Despite my own college’s severe lack of actual ghosts, I graduated from [SCHOOL], with a major in mathematics and a minor in writing.

Thank you for your time and consideration.

Sincerely,
Q32

With a little more focus on the meat of the story, and a little less on how the novel came together, it looks like Q32 is well on their way to finding an agent!


And for the rest of you out there?
Best of luck in the query trenches!

Picking an Agent (or #PW Mentor) To Query

Whether you’re querying PitchWars mentors tomorrow or literary agents on Friday, it’s best to do your homework first. Querying an agent (or mentor) simply because they represent your genre is the bare minimum to not get thrown into the trash in 0.005 seconds.

I know it’s hard to pick — and harder yet not to get emotionally invested in a person who knows nothing about you.

I’ve talked a lot about picking agents and my own pitchWars experiences. From querying agents and mentors, here’s a list of my biggest tips.

2 Things NOT To Do To An Agent/Mentor

  1. Do Not Stalk Them.

    As I’ve mentioned before, do not stalk agents or mentors. Do not go through their facebook/instagram feed and like everything they’ve posted for the last five years, scour their photos to find out their favorite foods, their friends, vacation places. Don’t Do It.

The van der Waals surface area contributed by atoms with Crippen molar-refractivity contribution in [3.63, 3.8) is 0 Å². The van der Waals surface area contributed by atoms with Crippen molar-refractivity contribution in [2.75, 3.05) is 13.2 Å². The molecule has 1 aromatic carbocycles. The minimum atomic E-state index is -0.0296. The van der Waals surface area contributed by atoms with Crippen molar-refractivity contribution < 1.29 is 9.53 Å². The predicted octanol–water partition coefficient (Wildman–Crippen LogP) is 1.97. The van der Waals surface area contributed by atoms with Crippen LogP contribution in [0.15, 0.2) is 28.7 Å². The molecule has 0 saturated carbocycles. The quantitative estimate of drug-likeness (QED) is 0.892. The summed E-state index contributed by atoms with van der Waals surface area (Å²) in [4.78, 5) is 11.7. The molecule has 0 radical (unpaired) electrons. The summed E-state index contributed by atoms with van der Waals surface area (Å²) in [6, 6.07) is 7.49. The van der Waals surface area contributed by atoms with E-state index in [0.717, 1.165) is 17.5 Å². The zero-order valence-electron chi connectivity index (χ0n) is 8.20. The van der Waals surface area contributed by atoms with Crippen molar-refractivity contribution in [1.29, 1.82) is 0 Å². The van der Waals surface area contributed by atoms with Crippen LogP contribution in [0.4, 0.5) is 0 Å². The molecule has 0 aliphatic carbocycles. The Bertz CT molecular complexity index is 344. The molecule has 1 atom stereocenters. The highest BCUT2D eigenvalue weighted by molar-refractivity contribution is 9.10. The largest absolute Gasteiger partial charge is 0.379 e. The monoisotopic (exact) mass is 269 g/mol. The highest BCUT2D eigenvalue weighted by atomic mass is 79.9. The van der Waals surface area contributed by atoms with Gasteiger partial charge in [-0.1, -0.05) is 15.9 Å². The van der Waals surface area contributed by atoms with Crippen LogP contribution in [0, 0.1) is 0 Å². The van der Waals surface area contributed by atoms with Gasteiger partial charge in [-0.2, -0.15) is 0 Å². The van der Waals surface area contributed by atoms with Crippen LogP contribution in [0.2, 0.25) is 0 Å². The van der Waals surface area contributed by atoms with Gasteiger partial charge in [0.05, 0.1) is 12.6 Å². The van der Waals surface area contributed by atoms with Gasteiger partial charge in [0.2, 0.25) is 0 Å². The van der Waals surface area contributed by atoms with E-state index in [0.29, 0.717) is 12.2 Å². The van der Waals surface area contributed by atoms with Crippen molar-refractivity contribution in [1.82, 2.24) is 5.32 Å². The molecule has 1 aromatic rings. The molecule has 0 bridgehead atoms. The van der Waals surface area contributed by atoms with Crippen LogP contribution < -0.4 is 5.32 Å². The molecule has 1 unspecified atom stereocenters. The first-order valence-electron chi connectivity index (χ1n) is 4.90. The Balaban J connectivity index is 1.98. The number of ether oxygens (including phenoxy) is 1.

2. Do Not Rules Lawyer Their “No Thanks” Lists

    Some agents or mentors mention things they want A, B, and C. But never Z. And you have A, B, C, and Z. They’d be perfect except for that last thing!

    I can promise you, they do not want you messaging them asking if off-screen Z counts. Or, yes, they have Z, but it’s not that explicit.

    Imagine saying you hate dogs and then your inbox gets flooded with dog pictures asking if this one is allowed because of whatever excuse. You’re now flooding them with exactly what they asked NOT to get.

5 Things To Help You Select An Agent/Mentor

  1. Read their wish lists
    – on their bios
    – profiles
    – on #mswl/www.manuscriptwishlist.com
  2. Read their don’t want lists
    – Then REMOVE from your list of agents/mentors to query if you have a match. No matter what.
  3. Read their twitter feed
    – see if their personality seems like a good fit
  4. Examine their bio
    – see what sort of agent/mentor they are (editorial/big picture/etc)
    – what experience they have
    – what sort of publishing experience/connections they have
    REMEMBER – This is a two way process. It’s not just “do I have what they’re looking for”, it’s also, “do they have what I’m looking for”.
  5. Check out their list of favorite books